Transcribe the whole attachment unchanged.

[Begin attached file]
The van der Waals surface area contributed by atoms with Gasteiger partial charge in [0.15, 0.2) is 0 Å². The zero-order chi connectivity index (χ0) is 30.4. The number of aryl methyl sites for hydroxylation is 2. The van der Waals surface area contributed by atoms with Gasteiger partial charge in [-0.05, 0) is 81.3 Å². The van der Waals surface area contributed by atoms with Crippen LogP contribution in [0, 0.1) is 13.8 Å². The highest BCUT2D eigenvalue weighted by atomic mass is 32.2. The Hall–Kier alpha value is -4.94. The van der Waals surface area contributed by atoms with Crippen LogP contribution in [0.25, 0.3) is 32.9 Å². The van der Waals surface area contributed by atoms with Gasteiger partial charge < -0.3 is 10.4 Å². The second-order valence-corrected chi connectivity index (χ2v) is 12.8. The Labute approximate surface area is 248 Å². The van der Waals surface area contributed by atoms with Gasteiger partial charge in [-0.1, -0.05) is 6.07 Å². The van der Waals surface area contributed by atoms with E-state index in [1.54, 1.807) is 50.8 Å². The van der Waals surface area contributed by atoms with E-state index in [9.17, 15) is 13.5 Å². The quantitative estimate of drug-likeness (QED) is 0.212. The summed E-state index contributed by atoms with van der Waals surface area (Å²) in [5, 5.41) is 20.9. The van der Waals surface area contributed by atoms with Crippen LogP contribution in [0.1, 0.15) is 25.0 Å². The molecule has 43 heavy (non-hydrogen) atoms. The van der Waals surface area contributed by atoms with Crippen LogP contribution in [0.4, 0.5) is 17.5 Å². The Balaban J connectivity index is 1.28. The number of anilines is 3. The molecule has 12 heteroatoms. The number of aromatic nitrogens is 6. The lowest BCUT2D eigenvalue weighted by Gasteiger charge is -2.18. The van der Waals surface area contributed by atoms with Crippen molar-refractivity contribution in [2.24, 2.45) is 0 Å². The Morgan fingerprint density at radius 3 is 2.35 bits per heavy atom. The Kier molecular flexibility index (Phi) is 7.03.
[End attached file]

The van der Waals surface area contributed by atoms with Gasteiger partial charge in [0.15, 0.2) is 0 Å². The zero-order chi connectivity index (χ0) is 30.4. The number of aryl methyl sites for hydroxylation is 2. The van der Waals surface area contributed by atoms with Gasteiger partial charge in [-0.05, 0) is 81.3 Å². The van der Waals surface area contributed by atoms with Crippen LogP contribution in [0, 0.1) is 13.8 Å². The highest BCUT2D eigenvalue weighted by atomic mass is 32.2. The Hall–Kier alpha value is -4.94. The van der Waals surface area contributed by atoms with Crippen LogP contribution in [0.25, 0.3) is 32.9 Å². The van der Waals surface area contributed by atoms with Gasteiger partial charge < -0.3 is 10.4 Å². The second-order valence-corrected chi connectivity index (χ2v) is 12.8. The Labute approximate surface area is 248 Å². The van der Waals surface area contributed by atoms with Gasteiger partial charge in [-0.1, -0.05) is 6.07 Å². The van der Waals surface area contributed by atoms with E-state index in [1.54, 1.807) is 50.8 Å². The van der Waals surface area contributed by atoms with E-state index in [9.17, 15) is 13.5 Å². The quantitative estimate of drug-likeness (QED) is 0.212. The summed E-state index contributed by atoms with van der Waals surface area (Å²) in [5, 5.41) is 20.9. The van der Waals surface area contributed by atoms with Crippen LogP contribution in [0.1, 0.15) is 25.0 Å². The molecule has 43 heavy (non-hydrogen) atoms. The van der Waals surface area contributed by atoms with Crippen LogP contribution in [0.4, 0.5) is 17.5 Å². The Balaban J connectivity index is 1.28. The number of anilines is 3. The molecule has 12 heteroatoms. The number of aromatic nitrogens is 6. The lowest BCUT2D eigenvalue weighted by Gasteiger charge is -2.18. The van der Waals surface area contributed by atoms with Crippen molar-refractivity contribution in [2.24, 2.45) is 0 Å². The Morgan fingerprint density at radius 3 is 2.35 bits per heavy atom. The Kier molecular flexibility index (Phi) is 7.03.